30,000 more Australian businesses can benefit from PE & VC investment

Tuesday 1 April 2014

Australian private equity and venture capital funds can play a significant role in supporting investment into around 30,000 more domestic businesses, according to the submission lodged today to the Financial System Inquiry by
the Australian Private Equity & Venture Capital Association Limited (AVCAL).

“Private equity funds are currently invested in fewer than 350 businesses in Australia – which means they presently have funding capacity to back less than two percent of the total investable pool of up to 30,000 businesses,” said AVCAL’s Chief Executive, Yasser El-Ansary.

The need to expand the availability of capital to support more Australian businesses in need of growth equity funding is one of the major components of AVCAL’s submission to the Financial System Inquiry.

“For Australian businesses that don’t have access to debt financing from banks, venture capital and private equity funds can help to provide capital and skills to expand business operations and deliver growth in productive output
and employment,” Mr El-Ansary said.

Other areas highlighted in the submission include the need to re-calibrate existing policy settings within the superannuation system to address the imbalance between investment in short-term high liquidity asset classes
(such as equities), versus long-term less liquid asset classes (such as private equity and venture capital).

“Our superannuation savings pool is a vitally important part of the foundation of our financial system now,” said Mr El-Ansary.

“But there is a very clear opportunity to remove roadblocks that deter some superannuation funds from backing private equity and venture capital firms to invest in Australian businesses,” he added.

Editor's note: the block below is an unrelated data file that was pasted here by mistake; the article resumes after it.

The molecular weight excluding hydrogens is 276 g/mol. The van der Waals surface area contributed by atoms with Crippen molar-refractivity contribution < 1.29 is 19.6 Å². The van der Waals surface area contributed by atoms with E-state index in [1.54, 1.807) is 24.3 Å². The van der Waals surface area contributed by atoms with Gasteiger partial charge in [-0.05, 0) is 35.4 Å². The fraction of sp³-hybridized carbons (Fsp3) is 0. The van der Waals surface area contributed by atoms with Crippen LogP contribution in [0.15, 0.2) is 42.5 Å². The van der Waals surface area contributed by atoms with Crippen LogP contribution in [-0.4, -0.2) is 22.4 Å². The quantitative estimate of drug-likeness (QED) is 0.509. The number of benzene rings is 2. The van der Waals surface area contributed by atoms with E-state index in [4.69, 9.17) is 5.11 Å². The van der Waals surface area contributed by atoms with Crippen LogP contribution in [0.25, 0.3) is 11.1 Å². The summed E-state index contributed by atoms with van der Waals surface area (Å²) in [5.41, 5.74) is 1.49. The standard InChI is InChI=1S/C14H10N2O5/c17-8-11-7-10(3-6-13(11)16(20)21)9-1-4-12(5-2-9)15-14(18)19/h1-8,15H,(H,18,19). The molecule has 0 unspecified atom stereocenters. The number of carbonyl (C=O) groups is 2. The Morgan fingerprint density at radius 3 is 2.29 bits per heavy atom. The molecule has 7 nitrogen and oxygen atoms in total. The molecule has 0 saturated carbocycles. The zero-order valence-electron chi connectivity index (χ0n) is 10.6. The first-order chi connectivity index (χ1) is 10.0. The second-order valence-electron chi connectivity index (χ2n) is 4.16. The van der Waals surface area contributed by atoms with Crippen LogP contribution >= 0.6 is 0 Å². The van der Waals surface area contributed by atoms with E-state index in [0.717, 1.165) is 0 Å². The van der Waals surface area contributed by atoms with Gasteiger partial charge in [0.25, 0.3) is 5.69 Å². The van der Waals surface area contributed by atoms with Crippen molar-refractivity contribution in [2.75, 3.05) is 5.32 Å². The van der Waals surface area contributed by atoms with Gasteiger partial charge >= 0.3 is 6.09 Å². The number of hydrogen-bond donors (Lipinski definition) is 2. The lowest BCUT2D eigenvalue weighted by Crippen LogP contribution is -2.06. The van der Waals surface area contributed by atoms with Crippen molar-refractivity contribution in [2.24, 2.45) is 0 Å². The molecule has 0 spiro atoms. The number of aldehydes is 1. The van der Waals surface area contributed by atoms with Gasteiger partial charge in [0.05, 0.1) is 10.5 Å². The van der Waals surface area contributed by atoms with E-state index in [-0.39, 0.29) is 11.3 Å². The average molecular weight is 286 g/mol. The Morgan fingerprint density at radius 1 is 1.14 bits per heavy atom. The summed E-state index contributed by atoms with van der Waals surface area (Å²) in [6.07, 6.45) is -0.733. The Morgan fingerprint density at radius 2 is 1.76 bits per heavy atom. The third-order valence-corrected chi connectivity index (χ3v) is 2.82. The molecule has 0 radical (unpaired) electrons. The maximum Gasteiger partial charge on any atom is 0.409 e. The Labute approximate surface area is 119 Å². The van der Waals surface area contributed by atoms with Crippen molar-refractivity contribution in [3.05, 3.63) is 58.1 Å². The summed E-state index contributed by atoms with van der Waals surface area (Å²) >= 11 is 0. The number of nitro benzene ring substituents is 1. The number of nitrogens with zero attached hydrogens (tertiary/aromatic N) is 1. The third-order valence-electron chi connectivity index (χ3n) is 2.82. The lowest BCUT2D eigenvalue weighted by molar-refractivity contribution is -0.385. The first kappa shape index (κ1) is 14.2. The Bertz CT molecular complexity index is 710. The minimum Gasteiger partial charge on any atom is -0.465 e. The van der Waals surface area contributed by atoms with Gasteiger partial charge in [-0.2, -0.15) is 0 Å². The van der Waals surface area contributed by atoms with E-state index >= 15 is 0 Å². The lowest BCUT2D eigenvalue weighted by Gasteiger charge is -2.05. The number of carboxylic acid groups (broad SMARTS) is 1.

Other policy reform options within the financial system identified by AVCAL in its submission include:

  • Examining the merits of a liquidity ‘back-stop’ for superannuation funds, to facilitate the holding of higher asset allocations in long-term and less liquid asset classes;
  • Assessing the potential impact of a loan funding scheme for small innovative businesses, modelled on the highly successful tertiary education ‘HECS loan’ scheme policy;
  • Considering implementation of taxation reforms to encourage longer-term investment in assets through changes to the current capital gains tax rules to provide for more generous tax discounts based on five, ten or 15 year holding periods.

AVCAL will continue to actively participate in the consultation processes of the Financial System Inquiry over coming weeks and months to reinforce the importance of policy reforms that help to drive increased long-term investment into Australian businesses through the venture capital and private equity industry.

Read a full copy of AVCAL’s March 2014 submission to the Inquiry.

For media inquiries
Gabriel McDowell
Res Publica
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